• Valor Preparatory Academy of Arizona operates on a hybrid learning model that is focused on student and family ownership of learning, as explained by Principal Dan Mahlandt, “We empower students and parents to make decisions for themselves on the education they want, and we don’t make time the constant, instead focusing on actual learning. With this model, we can change education and make sure that what the students need drives us.”

These schools rarely look like a traditional learning environment, with neatly arranged desks and chairs. Instead, the look more like a library, or a tech start-up. Students mix working from home, from school, and from other locations. They explore jobs, internships, and interests such as arts or sports. They also take control of their academic trajectories while working closely with teachers, mentors, and counselors from their schools.

This is what the core of Personalized Pathways looks like in action.

Keys to Success in Personalized Learning

Regardless of the type of school, several factors are critical to success. These include:

  • High-quality digital curriculum and assessment — Student ownership of learning is made possible by offering a range of high-quality courses and content. A diverse range of learning resources, materials, and activities cater to different learning preferences. A mix of digital and traditional resources engages students and provides flexibility. Teachers and adaptive learning platforms adjust content, pacing, and difficulty based on student performance and learning trajectories. Technology can help automate certain aspects of personalization and provide real-time feedback while supplying teachers with the data they need to truly understand their students. Finally, excellent teachers and curriculum blend in-classroom and online experiences to accommodate various student interests and preferences.
  • Professional development for teachers — Teachers play a central role in implementing personalized learning, but a teacher trained in traditional teaching methods can’t be expected to shift into a new teaching modality without extensive support. Schools or districts should provide comprehensive training on personalized learning strategies, instructional technology tools, data analysis, and differentiated instruction. Ongoing professional development and support are crucial to ensure teachers feel confident and capable in their roles.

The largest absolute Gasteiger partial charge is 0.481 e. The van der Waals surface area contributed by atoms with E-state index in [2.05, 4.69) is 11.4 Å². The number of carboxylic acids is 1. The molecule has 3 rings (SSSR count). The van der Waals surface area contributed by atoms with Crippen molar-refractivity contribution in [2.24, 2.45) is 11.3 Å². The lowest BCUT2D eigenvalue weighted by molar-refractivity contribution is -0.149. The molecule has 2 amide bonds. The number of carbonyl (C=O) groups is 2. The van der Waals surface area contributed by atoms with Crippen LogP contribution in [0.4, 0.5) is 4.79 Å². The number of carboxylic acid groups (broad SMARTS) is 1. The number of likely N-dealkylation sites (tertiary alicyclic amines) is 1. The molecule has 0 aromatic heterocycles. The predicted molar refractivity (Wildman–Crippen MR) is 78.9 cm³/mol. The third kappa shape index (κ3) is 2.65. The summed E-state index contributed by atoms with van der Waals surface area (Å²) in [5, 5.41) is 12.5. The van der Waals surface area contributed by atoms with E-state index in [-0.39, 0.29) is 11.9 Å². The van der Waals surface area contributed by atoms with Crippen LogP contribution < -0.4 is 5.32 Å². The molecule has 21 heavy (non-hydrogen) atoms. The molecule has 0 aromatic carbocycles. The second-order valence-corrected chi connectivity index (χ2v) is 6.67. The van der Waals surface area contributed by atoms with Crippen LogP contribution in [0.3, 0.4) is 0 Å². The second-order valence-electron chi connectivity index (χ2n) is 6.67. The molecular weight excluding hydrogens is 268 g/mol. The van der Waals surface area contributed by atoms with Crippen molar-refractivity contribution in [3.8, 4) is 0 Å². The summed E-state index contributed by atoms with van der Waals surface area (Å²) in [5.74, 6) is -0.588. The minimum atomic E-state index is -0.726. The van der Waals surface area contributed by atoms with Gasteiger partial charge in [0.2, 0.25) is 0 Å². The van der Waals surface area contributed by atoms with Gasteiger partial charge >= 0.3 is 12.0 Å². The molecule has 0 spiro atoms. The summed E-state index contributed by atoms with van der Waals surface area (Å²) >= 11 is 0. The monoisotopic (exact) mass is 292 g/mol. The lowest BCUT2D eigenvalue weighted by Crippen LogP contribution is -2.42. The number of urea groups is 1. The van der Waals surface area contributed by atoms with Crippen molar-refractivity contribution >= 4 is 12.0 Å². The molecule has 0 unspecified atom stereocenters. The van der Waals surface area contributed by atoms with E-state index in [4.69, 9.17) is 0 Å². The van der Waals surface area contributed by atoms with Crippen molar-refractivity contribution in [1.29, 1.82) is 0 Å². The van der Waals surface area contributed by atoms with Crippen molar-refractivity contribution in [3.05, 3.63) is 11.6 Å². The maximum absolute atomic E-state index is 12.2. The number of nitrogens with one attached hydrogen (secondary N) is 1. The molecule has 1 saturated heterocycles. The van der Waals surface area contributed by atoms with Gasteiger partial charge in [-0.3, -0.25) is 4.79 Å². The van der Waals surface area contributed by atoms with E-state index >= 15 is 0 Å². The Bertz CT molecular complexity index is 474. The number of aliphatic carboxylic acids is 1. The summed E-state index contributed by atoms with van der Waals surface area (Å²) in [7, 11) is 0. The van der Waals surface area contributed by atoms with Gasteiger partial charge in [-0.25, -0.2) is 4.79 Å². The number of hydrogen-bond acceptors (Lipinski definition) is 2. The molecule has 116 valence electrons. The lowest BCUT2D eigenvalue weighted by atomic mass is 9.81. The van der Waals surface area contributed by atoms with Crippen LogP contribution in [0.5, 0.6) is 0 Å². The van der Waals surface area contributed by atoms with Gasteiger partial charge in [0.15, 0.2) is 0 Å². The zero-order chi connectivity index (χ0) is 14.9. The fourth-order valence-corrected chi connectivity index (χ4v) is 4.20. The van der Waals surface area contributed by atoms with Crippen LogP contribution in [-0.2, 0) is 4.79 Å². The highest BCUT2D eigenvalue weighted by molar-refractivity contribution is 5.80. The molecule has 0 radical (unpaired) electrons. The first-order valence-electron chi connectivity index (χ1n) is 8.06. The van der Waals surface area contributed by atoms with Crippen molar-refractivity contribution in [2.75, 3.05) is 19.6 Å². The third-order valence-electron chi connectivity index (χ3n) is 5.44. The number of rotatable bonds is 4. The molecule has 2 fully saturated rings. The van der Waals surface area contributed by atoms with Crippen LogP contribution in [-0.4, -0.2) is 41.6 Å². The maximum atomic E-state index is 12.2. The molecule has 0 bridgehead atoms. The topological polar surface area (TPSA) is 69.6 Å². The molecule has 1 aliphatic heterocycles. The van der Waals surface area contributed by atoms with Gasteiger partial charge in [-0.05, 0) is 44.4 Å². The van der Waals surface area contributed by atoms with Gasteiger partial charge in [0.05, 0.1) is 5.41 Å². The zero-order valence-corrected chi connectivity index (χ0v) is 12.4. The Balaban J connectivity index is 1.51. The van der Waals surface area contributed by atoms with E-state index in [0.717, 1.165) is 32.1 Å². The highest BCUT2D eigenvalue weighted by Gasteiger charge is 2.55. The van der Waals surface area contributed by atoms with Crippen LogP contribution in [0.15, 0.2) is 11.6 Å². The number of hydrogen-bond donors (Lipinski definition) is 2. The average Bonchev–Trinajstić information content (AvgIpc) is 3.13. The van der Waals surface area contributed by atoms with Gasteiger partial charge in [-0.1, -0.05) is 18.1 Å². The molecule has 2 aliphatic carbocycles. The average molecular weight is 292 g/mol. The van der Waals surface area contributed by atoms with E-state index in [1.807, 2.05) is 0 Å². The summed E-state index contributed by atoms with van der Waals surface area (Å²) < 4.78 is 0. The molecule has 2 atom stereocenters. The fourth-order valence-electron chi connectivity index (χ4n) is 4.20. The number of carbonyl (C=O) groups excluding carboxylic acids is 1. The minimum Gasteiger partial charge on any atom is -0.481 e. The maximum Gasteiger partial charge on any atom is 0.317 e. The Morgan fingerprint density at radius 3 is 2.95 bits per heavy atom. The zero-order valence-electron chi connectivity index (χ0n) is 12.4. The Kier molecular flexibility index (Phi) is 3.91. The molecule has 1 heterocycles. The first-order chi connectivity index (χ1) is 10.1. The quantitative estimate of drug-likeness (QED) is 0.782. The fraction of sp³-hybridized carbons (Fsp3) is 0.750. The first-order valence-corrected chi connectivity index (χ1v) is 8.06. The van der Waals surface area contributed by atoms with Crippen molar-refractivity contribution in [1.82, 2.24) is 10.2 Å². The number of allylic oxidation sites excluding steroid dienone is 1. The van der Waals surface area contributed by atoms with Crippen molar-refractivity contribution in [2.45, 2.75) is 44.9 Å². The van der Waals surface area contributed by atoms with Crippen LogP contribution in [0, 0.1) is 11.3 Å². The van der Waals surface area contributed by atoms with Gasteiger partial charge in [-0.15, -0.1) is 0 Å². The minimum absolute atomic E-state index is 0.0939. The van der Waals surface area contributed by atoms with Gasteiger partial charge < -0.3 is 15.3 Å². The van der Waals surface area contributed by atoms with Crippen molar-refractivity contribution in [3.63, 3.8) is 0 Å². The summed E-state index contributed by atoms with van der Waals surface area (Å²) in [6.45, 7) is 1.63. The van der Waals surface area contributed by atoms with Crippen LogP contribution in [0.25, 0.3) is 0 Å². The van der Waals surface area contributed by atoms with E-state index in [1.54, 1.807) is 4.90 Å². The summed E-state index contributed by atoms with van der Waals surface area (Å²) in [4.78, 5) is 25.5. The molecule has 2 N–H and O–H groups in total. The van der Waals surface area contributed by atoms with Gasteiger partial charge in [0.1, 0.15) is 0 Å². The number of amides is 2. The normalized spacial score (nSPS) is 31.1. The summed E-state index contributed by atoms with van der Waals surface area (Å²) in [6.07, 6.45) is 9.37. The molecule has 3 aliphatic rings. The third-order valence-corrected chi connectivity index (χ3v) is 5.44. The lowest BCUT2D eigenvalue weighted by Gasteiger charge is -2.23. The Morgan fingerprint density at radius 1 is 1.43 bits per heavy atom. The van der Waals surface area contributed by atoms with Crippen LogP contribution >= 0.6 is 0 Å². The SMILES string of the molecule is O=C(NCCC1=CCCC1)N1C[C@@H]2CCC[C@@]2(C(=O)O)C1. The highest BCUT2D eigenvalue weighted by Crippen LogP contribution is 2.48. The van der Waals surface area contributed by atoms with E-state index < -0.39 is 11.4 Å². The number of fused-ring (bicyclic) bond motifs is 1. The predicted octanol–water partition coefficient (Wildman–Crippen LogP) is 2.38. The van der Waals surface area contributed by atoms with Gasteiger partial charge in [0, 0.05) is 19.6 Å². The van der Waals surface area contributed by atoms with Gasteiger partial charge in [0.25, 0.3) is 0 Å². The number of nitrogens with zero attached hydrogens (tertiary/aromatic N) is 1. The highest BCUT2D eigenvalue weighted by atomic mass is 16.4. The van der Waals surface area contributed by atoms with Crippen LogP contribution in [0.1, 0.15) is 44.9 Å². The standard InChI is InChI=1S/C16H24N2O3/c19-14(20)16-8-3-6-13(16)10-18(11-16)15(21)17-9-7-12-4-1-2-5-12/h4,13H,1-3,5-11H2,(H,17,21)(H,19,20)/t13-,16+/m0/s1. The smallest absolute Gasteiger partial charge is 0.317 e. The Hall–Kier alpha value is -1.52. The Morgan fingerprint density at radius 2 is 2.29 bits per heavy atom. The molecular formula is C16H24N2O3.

• Data for all — As mentioned above, one benefit of online content and platforms is in the data that teachers can use to understand their students. But data can be used by others as well. Students can quickly rate their understanding of difficult topics or change their pathway based on the data they receive. School leaders and caregivers can also have a view into the progress being made by individual students or entire classes. This information can be used to adapt learning pathways, provide timely interventions, and tailor instruction to individual needs.
  • Addressing the whole student through mental health (SEL) supports — Even in a technology-rich environment, addressing the whole student is critical. Teachers report that they know their students in online and hybrid schools better than they did in traditional schools, which is a good start. Schools focused on next-generation PL recognize that students do better academically when they are fully healthy both physically, mentally, and emotionally. Schools that support the full range of social and emotional learning help their students become better learners.

StrongMind keeps students at the center of learning. We don’t believe in a one-size-fits-all solution. We believe students should have choice and autonomy in their education, and the opportunity to learn at their own pace. StrongMind supports personalized learning with high-quality K-12 digital courses, SEL, implementation and training support, and meaningful data to keep all stakeholders informed. StrongMind provides students with opportunities to collaborate and drive their learning, and we equip teachers with the tools they need to thrive.